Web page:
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Originally Posted by Fr. Deacon Lance
Originally Posted by IAlmisry
Originally Posted by StuartK
If Sarin has been used, it constitutes a crime against humanity. A taboo has been broken, and cannot be allowed to go unpunished. Here, the U.S. must lead the international community, and demand that Syria surrender its entire stockpile of chemical weapons. If it refuses to do so, that stockpile and the means to deliver it should be destroyed.

And when Asad says "come and get it"?

As said above, what could possibly go wrong?


Much more will go wrong for Asad than for us. If he used Sarin he will probably end up at the end of a noose like Saddam.

He is already at the end of a noose, as his own people, i.e. the Alawites (not the Syrians). He already knows he has nothing to loose, nor do they. The Christians have lots to loose-and are already loosing it.

Whoever doesn't think Asad doesn't know these facts already is deluding himself.

If you thought Afghanistan was a problem, wait until the rebel republic of Syria.

Re: Syrian Conflict Approaches Obama's "Red Line" [Re: JBenedict] #393655 04/26/13 03:21 PM
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Dictators usually do things when they think they can get away with them. Using chemical weapons, especially a nerve agent like Sarin, violates the laws of war and international treaties; it is an abomination, a taboo. Those who use them are outside the pale--the United States and all civilized nations have said so. But if, when confronted with clear evidence that Assad has broken the taboo, we do nothing, then in effect, he does get away with it; other dictators will recognize our words are empty threats, and will be encouraged to push the envelope (as I have said elsewhere, there's nothing you need to know about international relations that you couldn't learn on the playground before fourth grade). If we don't swat Assad over the use of chemical weapons, what effect will that have when the Iranians get nuclear weapons? Failure to deal with unpleasant things promptly means having to deal with much more unpleasant things down the road.

Re: Syrian Conflict Approaches Obama's "Red Line" [Re: JBenedict] #393657 04/26/13 03:58 PM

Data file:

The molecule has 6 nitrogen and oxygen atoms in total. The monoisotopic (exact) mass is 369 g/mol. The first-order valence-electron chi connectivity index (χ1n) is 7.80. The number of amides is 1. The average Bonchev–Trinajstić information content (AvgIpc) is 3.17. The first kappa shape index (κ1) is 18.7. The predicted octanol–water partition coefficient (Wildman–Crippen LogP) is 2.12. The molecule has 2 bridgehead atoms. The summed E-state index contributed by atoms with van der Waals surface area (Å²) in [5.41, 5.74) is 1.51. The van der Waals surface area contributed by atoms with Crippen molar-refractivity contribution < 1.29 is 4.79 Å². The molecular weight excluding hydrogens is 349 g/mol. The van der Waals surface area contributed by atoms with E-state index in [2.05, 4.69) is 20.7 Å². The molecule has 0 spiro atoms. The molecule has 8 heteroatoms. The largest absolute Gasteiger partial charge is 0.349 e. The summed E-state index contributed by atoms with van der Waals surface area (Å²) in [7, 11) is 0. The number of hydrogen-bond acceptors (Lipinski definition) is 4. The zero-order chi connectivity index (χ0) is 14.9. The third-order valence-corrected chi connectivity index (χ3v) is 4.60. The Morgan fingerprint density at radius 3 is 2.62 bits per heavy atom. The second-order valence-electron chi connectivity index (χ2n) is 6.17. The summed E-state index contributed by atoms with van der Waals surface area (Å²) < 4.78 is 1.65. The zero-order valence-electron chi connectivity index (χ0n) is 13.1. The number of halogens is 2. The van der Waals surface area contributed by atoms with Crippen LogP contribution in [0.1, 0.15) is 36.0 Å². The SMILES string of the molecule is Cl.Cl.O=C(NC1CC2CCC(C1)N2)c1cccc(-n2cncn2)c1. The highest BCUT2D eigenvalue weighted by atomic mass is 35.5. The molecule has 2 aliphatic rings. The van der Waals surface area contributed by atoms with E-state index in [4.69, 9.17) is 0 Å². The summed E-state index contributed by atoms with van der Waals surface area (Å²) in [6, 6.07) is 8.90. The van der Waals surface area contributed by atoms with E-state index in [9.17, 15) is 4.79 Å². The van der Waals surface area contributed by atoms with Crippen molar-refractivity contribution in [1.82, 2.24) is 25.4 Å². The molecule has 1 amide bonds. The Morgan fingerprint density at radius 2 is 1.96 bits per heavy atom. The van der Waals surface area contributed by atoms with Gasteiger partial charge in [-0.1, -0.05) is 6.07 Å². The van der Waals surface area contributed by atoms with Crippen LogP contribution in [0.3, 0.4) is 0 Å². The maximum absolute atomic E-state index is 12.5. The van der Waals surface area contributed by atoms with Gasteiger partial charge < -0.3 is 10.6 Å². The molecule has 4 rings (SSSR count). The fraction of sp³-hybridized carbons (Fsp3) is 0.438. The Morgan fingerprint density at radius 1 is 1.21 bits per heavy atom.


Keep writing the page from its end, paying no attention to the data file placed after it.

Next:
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All these things sound like problems for Israel. Since I'm American, I tend to focus on things that more directly affect the United States.

Re: Syrian Conflict Approaches Obama's "Red Line" [Re: JBenedict] #393686 04/26/13 09:59 PM
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A kilogram of Sarin can kill thousands of people. It's a pretty hideous death, too--Sarin is a chloroestherase inhibitor--it effectively short circuits the connections between neurons, disrupting the nervous system and preventing both voluntary and autonomic muscle activity--you know, like breathing. Victims lose control of their limbs and sphincters, begin to twitch uncontrollably, froth at the mouth, and die in minutes of asphyxiation. A gas mask alone can't protect you, because Sarin is percutaneous--it can be absorbed through skin contact. So, you have to be in an hermetically sealed room or wearing a full biological protective suit to avoid exposure.

The sheer horror of such weapons is why they were banned, and why there is a taboo against their use--anywhere, at any time, by anybody. Sarin is cheap and easy to make. The Japanese terrorist cult Aum Shin Rikyu, made its own when it attempted to attack the Tokyo subway system in 1995. Only the failure of their delivery system prevented thousands of casualties; as it was, thirteen people died, and several thousand injured, more than a hundred seriously (i.e., they were permanently disabled as a result of exposure).